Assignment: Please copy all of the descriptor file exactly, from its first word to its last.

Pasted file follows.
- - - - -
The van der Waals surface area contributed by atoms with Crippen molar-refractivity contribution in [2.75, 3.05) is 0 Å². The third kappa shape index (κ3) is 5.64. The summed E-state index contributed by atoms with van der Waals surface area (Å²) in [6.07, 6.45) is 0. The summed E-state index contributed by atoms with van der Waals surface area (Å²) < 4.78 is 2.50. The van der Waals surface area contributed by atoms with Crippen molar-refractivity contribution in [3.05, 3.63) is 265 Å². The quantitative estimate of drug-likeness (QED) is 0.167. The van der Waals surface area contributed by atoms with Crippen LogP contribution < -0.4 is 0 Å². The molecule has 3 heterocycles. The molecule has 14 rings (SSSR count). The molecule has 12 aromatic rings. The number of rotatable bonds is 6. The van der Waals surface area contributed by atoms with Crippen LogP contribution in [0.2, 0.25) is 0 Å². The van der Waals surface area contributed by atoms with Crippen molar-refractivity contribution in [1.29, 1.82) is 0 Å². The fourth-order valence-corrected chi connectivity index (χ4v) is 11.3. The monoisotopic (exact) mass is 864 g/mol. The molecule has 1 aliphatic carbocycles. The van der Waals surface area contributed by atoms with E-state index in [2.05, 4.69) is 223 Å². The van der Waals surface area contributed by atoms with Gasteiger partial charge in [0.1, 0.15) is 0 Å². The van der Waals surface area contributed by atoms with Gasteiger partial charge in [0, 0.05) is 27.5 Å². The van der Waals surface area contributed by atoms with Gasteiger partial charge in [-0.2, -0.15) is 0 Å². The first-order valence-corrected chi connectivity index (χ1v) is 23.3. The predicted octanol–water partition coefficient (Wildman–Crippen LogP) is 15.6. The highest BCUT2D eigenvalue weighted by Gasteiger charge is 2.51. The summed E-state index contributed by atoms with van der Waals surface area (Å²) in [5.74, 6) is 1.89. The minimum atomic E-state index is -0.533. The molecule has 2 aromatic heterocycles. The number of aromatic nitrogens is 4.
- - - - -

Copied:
The van der Waals surface area contributed by atoms with Crippen molar-refractivity contribution in [2.75, 3.05) is 0 Å². The third kappa shape index (κ3) is 5.64. The summed E-state index contributed by atoms with van der Waals surface area (Å²) in [6.07, 6.45) is 0. The summed E-state index contributed by atoms with van der Waals surface area (Å²) < 4.78 is 2.50. The van der Waals surface area contributed by atoms with Crippen molar-refractivity contribution in [3.05, 3.63) is 265 Å². The quantitative estimate of drug-likeness (QED) is 0.167. The van der Waals surface area contributed by atoms with Crippen LogP contribution < -0.4 is 0 Å². The molecule has 3 heterocycles. The molecule has 14 rings (SSSR count). The molecule has 12 aromatic rings. The number of rotatable bonds is 6. The van der Waals surface area contributed by atoms with Crippen LogP contribution in [0.2, 0.25) is 0 Å². The van der Waals surface area contributed by atoms with Crippen molar-refractivity contribution in [1.29, 1.82) is 0 Å². The fourth-order valence-corrected chi connectivity index (χ4v) is 11.3. The monoisotopic (exact) mass is 864 g/mol. The molecule has 1 aliphatic carbocycles. The van der Waals surface area contributed by atoms with E-state index in [2.05, 4.69) is 223 Å². The van der Waals surface area contributed by atoms with Gasteiger partial charge in [0.1, 0.15) is 0 Å². The van der Waals surface area contributed by atoms with Gasteiger partial charge in [0, 0.05) is 27.5 Å². The van der Waals surface area contributed by atoms with Gasteiger partial charge in [-0.2, -0.15) is 0 Å². The first-order valence-corrected chi connectivity index (χ1v) is 23.3. The predicted octanol–water partition coefficient (Wildman–Crippen LogP) is 15.6. The highest BCUT2D eigenvalue weighted by Gasteiger charge is 2.51. The summed E-state index contributed by atoms with van der Waals surface area (Å²) in [5.74, 6) is 1.89. The minimum atomic E-state index is -0.533. The molecule has 2 aromatic heterocycles. The number of aromatic nitrogens is 4.